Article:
COVID-19 booster can provide broad protection against Omicron subvariants

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Scientists from Ohio State University found that a COVID-19 booster shot will provide strong and broad protection against the range of omicron subvariants of the COVID-19 virus in circulation.

The research is published in the New England Journal of Medicine and Cell Host & Microbe and was conducted by Shan-Lu Liu et al.

In the study, the team tested neutralizing antibody levels against the BA.2 and BA.3 omicron variants and deltacron, a recombinant variant created by the exchange of genetic material between delta and omicron.

They found that a third mRNA vaccine dose was required to generate a high enough concentration of antibodies to neutralize BA.2 and deltacron, as well as other sublineage omicron variants, including the original, known as BA.1, and BA.1.1.

Antibodies produced by just the two-dose series of mRNA vaccines were enough to neutralize BA.3—a sign this variant is not likely to produce a new surge of omicron infections.

Recent national data have suggested that the BA.2 variant constitutes about 90% of COVID-19 cases in the United States.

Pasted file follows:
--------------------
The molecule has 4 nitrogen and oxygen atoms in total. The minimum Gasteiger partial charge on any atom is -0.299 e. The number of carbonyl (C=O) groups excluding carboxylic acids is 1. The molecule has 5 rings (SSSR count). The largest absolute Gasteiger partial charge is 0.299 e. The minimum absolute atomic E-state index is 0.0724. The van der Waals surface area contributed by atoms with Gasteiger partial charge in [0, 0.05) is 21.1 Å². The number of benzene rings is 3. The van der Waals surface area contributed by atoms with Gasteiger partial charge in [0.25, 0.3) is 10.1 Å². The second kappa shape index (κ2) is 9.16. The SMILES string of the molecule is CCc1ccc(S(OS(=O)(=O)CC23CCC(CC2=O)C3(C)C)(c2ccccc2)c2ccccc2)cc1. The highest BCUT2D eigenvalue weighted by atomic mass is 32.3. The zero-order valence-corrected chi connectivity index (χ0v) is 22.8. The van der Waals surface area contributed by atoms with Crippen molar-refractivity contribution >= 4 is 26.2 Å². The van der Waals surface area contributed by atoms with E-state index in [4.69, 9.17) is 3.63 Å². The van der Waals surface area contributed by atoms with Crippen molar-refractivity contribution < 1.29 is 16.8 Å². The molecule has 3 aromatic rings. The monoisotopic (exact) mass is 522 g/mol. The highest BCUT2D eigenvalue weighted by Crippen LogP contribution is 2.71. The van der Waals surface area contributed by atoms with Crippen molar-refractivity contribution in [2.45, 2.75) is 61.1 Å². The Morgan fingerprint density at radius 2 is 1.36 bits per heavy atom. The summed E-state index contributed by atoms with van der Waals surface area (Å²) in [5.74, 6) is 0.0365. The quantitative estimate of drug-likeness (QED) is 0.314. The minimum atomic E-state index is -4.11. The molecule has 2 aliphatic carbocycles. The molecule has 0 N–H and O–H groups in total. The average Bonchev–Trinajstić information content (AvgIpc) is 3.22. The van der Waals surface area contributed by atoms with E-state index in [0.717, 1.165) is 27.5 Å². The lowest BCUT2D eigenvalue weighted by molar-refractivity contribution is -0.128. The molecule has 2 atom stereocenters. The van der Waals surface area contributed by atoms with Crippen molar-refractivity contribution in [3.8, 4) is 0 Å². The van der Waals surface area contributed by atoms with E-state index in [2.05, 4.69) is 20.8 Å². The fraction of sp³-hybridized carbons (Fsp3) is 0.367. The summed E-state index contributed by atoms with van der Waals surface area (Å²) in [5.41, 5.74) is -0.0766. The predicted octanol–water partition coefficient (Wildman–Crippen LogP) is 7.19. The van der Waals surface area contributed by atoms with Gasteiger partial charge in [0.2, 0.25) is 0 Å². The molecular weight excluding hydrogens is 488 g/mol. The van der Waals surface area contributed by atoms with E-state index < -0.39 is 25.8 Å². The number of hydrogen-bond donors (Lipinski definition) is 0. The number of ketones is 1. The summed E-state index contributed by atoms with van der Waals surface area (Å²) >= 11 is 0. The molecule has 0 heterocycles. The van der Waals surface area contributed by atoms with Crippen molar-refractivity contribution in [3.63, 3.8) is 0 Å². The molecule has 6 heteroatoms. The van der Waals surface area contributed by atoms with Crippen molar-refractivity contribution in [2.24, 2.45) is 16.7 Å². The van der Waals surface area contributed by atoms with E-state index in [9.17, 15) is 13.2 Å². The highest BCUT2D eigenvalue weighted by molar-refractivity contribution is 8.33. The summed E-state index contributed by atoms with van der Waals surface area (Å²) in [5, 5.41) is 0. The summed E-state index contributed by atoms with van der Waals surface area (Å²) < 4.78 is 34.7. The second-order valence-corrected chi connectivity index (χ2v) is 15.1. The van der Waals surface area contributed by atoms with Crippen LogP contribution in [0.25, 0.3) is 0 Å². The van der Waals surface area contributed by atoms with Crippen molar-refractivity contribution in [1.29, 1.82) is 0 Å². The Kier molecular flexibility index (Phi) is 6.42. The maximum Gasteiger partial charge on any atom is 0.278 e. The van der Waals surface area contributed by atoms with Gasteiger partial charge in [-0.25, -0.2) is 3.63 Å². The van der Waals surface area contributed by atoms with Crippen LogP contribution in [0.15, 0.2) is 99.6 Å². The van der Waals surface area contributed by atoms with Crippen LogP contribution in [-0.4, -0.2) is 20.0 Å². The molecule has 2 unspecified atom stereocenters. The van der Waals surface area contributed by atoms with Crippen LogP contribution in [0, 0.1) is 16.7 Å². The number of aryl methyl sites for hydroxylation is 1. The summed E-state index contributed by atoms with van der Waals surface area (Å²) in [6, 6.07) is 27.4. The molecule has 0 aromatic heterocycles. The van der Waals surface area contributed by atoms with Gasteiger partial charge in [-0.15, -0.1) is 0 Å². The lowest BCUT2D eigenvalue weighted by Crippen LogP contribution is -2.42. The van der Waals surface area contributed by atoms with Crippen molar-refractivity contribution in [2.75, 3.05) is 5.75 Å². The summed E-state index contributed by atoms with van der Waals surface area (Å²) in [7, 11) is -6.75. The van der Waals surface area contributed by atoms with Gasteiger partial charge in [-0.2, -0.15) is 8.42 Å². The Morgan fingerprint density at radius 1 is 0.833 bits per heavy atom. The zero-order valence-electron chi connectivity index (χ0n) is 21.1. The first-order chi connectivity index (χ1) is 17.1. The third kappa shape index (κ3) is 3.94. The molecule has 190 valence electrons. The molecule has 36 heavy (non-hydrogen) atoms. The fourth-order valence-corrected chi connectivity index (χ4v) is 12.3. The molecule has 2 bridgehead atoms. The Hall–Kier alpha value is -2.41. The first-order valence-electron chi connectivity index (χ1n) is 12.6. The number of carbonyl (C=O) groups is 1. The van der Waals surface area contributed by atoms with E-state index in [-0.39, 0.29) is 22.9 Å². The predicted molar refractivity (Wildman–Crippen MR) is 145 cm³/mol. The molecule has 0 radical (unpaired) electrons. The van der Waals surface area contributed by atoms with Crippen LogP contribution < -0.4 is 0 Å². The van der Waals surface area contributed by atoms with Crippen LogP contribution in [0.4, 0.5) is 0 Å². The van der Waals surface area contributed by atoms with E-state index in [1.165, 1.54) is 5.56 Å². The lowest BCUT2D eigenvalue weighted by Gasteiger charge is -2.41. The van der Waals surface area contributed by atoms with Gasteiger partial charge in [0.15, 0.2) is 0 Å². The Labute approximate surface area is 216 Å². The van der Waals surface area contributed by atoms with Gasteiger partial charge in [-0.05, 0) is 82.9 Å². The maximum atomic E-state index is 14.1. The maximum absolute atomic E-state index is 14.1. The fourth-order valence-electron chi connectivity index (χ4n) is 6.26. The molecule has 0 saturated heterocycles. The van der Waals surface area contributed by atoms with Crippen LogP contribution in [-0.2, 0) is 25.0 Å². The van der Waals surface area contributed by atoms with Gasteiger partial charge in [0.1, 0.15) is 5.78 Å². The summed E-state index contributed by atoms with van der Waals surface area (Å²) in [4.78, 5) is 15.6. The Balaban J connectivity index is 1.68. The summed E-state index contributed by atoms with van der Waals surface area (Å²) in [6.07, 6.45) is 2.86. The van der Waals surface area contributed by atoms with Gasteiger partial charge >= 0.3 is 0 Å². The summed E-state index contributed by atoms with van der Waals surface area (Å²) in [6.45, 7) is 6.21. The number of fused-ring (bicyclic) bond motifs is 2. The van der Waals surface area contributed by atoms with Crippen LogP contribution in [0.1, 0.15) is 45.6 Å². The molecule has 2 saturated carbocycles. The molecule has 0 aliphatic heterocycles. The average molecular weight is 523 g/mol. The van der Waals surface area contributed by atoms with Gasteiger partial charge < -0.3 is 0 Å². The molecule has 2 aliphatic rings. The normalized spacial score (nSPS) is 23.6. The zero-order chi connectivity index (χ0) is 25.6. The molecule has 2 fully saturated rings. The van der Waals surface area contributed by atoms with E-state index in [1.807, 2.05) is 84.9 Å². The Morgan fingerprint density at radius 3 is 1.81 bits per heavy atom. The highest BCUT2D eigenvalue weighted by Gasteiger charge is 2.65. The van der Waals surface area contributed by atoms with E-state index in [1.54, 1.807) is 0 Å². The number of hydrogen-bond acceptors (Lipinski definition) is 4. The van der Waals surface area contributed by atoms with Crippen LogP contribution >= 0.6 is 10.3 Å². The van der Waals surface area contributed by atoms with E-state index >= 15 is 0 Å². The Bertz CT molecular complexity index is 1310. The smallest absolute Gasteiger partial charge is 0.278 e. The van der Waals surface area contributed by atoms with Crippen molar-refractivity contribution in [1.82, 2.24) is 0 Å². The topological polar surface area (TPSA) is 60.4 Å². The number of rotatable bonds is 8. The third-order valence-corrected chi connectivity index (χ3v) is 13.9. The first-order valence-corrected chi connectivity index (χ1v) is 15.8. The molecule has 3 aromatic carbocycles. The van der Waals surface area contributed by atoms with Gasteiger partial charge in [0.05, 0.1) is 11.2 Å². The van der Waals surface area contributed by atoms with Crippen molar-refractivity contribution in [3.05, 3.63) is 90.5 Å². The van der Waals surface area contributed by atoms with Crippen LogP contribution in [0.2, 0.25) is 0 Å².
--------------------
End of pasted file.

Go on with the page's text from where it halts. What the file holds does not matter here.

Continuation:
The team says based on the neutralization pattern, one booster shot can protect against BA.2 and deltacron, and they do not suspect that BA.3 will become predominant because it’s sensitive to neutralization by even two doses.

The deltacron spike protein is structured similarly to other omicron variants, so people infected with omicron seem to have pretty good protection against deltacron.

But people infected with delta had pretty weak protection against deltacron. In addition, compared to the booster, infection by omicron provides much less protection against deltacron.

Patients with delta or omicron infection were similarly protected against their respective infectious variants, and a vaccine dose on top of infection improved protection.

Among all of the health care professionals and infected patients studied, people who had received three vaccine doses had the broadest and strongest antibody protection overall.

The team says the virus is evolving. That’s why researchers still need to be very cautious. The best preparation is to get the second booster.

If you care about COVID, please read studies about why smokers have a lower risk of COVID-19, and COVID vaccines less effective for people with these two health issues.

For more information about COVID, please see recent studies about drug that can block multiple COVID-19 variants, and results showing COVID-19 is a vascular disease.

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